The scheme should provide the country with fresh water supplies for up to 50 years – though some put the figure lower, at between 20 and 25 years – and reduce the need for rationing in Amman and elsewhere. “This project should double the amount of water people in Amman have access to, which could significantly improve their well-being,” Ahmet Lig-vani, the project manager and country head for GAMA in Jordan, told OBG. The project has been the subject of controversy due to findings by US scientists that the aquifer’s water has naturally occurring radiation levels that exceed international health guidelines; the government has said it will address this by diluting the supply with water from other sources, as well as other yet-to-be-finalised measures.
For longer-term supplies, the kingdom’s planners are focusing on the desalination of water from the Red Sea. Two projects are under consideration, both of which will extract water from the Gulf of Aqaba and pump it north to the Dead Sea to help reverse the latter’s depletion (caused by Jordanian and Israeli potash extraction, as well as reduced flow into the sea from the Jordan river) while also desalinating some of the supply along the way to produce potable water. The passage of the water downhill from the Red Sea to the Dead Sea will also generate hydroelectricity.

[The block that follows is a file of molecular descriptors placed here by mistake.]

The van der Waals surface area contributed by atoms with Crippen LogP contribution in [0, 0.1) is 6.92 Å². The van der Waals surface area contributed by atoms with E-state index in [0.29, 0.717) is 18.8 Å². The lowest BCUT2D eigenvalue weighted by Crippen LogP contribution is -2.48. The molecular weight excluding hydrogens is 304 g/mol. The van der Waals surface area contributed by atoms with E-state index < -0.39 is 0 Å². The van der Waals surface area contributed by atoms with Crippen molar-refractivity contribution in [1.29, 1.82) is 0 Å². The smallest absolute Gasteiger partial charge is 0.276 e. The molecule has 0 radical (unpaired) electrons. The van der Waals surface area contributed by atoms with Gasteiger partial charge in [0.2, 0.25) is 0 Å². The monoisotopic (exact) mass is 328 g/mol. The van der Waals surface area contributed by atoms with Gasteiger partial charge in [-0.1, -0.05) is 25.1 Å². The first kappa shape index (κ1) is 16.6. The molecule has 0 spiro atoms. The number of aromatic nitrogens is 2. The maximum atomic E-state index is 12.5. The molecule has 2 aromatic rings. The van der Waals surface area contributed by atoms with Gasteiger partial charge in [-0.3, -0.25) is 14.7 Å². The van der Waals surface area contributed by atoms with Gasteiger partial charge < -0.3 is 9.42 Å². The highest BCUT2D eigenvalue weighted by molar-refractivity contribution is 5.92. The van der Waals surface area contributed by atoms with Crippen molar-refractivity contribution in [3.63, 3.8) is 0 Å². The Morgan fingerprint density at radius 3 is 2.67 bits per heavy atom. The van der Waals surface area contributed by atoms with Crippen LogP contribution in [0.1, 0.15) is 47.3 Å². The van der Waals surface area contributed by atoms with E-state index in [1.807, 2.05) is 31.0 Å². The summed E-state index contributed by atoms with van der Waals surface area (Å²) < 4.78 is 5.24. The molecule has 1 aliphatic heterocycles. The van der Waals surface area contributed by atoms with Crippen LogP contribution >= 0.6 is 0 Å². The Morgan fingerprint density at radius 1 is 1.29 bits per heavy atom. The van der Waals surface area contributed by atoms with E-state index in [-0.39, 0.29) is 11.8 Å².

PUSHING THROUGH: The first of the two projects is the Red Sea Dead Sea Water Conveyance Project (also known as the Red-Dead project), a joint Jordanian, Israeli and Palestinian initiative backed by the World Bank. In January 2013 the bank published a study reporting that the project, which has been under discussion for many years, was feasible. The report put the capital cost of the project configuration it recommended at an estimated $9.97bn and proposed a total annual potable water supply to Jordan from the scheme of 226m cu metres a year in 2020, rising to 559m cu metres a year by 2060, though it noted that final allocation of desalinated water to each of the three participants will have to be negotiated among them. Environmental groups have criticised the project, arguing it will change the chemical make-up of the Dead Sea’s water. The proposed scheme was opened to public consultation in February 2013, ahead of the publication of the final versions of studies in April, after which the future of the project remained uncertain.